“Cock o’ the North” and His Dogs

According to family legend, the first Gordon on record was Richard of Gordon, grandson of a famous knight who slew a monstrous creature near the Scottish Borders in the time of King Malcolm III of Scotland – the 11th century. Down the years, a number of Gordons distinguished themselves, including Sir Adam of Gordon who supported Robert the Bruce in his fight to free Scotland from English rule. It is said that all Gordons are descended from Sir Adam (though there is a good deal of debate on that point), but there is no arguing that the Clan Gordon was at one time one of the most powerful clans in middle Scotland. Major landowners and famed horse breeders, the clan wielded such enormous power during the 16th and 17th centuries that their chief became known as “the Cock of the North,” a nickname that, by the way, is still proudly used.

One June 18, 1743, that title was passed to Alexander Gordon, the 4th Duke of Gordon. At the age of 51, the 4th Duke of Gordon raised the 92nd Regiment of Foot, later to become the Gordon Highlanders. Perhaps it was in his honor that Cock o’the North, a 6/8 military march, bagpipe tune and jig was created. If you like bagpipes, take a listen:

 

 

The Duke had a fondness for rural pursuits on his Aberdeenshire estate having been born into a family that bred horses and dogs. Long before his birth, black-and-tan gun dogs were found in Great Britain as early as the 1600s, and it’s said that there were several well known kennels of black-and-tan Setters outside of Scotland, but when exactly Alexander established his own kennel remains unknown.  Scholarly debate continues about the first dogs that Alexander used in his breeding program. They may have been acquired from Thomas William Coke, later to become the 1st Earl of Leicester. He may have bred a black-and-white Scottish Collie belonging to one of his farmers with one of his own setters which could account for the black, white and tan, black and white, and black and tan dogs he had early on. Since the Duke had a preference for the black-and-tan dogs, breeding more of them became the focus of his breeding efforts.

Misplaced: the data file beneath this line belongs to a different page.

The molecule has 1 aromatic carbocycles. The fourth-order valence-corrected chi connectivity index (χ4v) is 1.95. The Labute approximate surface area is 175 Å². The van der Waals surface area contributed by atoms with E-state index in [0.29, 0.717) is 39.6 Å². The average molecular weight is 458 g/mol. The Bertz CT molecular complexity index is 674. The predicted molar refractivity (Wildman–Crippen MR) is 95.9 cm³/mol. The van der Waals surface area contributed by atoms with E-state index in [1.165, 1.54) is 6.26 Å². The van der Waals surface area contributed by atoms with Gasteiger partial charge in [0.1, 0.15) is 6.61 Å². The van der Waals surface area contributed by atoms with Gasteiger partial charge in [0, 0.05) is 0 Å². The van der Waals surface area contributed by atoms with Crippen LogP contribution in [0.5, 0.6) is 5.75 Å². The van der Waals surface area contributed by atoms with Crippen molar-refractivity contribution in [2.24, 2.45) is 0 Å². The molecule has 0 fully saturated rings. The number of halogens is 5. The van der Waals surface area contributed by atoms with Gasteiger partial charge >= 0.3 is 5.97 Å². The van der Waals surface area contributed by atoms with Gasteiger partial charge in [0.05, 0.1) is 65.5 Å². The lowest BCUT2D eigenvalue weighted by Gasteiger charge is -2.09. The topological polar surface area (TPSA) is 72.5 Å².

Though the Duke didn’t keep records, the Gordon strain of setters was present at Gordon Castle before 1815, and around then is when the dogs became known as Gordon Castle Setters, or Castle Setters. In some areas, they were known as Black and Tan Setters. Since the Duke was credited with creating these dogs, Gordon Setter was the name given to the breed by the Kennel Club when it recognized the breed, though David Hancock suggests that the Duke would not have approved the setters named after him absolutely needing to possess the now mandatory black and tan jacket of the breed. We leave that debate to breed experts.

Ria Hörter has written extensively on the subject here, and as an aside, in the course of doing homework on the Gordon Setter, we came across this site that may be of interest to people named “Gordon” with an interest in clan history.

Image: “Wager” by Susan Herber is available as wall art, home decor and lifestyle items here.

Leave a Reply

Your email address will not be published.

*
*
Website

Optionally add an image (JPEG only)